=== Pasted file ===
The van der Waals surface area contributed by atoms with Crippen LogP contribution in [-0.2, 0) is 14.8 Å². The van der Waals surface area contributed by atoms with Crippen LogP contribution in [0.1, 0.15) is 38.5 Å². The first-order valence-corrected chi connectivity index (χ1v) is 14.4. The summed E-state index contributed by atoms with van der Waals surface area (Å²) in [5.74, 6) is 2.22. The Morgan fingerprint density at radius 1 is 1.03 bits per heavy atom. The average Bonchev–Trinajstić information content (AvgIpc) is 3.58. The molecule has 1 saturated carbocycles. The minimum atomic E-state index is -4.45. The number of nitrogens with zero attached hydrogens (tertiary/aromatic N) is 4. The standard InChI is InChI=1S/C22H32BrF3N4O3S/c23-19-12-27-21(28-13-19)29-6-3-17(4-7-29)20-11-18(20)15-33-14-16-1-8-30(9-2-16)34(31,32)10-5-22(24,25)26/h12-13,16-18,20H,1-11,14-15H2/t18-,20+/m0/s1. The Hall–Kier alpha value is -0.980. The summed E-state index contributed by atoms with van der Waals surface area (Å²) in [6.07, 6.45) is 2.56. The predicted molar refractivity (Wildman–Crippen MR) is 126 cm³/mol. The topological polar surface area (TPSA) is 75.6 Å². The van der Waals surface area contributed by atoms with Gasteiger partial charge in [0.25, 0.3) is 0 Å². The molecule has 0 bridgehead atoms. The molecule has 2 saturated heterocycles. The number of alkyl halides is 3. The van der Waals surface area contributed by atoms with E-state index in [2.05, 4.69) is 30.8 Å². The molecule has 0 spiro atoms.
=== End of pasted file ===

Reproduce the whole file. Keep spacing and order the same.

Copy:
The van der Waals surface area contributed by atoms with Crippen LogP contribution in [-0.2, 0) is 14.8 Å². The van der Waals surface area contributed by atoms with Crippen LogP contribution in [0.1, 0.15) is 38.5 Å². The first-order valence-corrected chi connectivity index (χ1v) is 14.4. The summed E-state index contributed by atoms with van der Waals surface area (Å²) in [5.74, 6) is 2.22. The Morgan fingerprint density at radius 1 is 1.03 bits per heavy atom. The average Bonchev–Trinajstić information content (AvgIpc) is 3.58. The molecule has 1 saturated carbocycles. The minimum atomic E-state index is -4.45. The number of nitrogens with zero attached hydrogens (tertiary/aromatic N) is 4. The standard InChI is InChI=1S/C22H32BrF3N4O3S/c23-19-12-27-21(28-13-19)29-6-3-17(4-7-29)20-11-18(20)15-33-14-16-1-8-30(9-2-16)34(31,32)10-5-22(24,25)26/h12-13,16-18,20H,1-11,14-15H2/t18-,20+/m0/s1. The Hall–Kier alpha value is -0.980. The summed E-state index contributed by atoms with van der Waals surface area (Å²) in [6.07, 6.45) is 2.56. The predicted molar refractivity (Wildman–Crippen MR) is 126 cm³/mol. The topological polar surface area (TPSA) is 75.6 Å². The van der Waals surface area contributed by atoms with Gasteiger partial charge in [0.25, 0.3) is 0 Å². The molecule has 0 bridgehead atoms. The molecule has 2 saturated heterocycles. The number of alkyl halides is 3. The van der Waals surface area contributed by atoms with E-state index in [2.05, 4.69) is 30.8 Å². The molecule has 0 spiro atoms.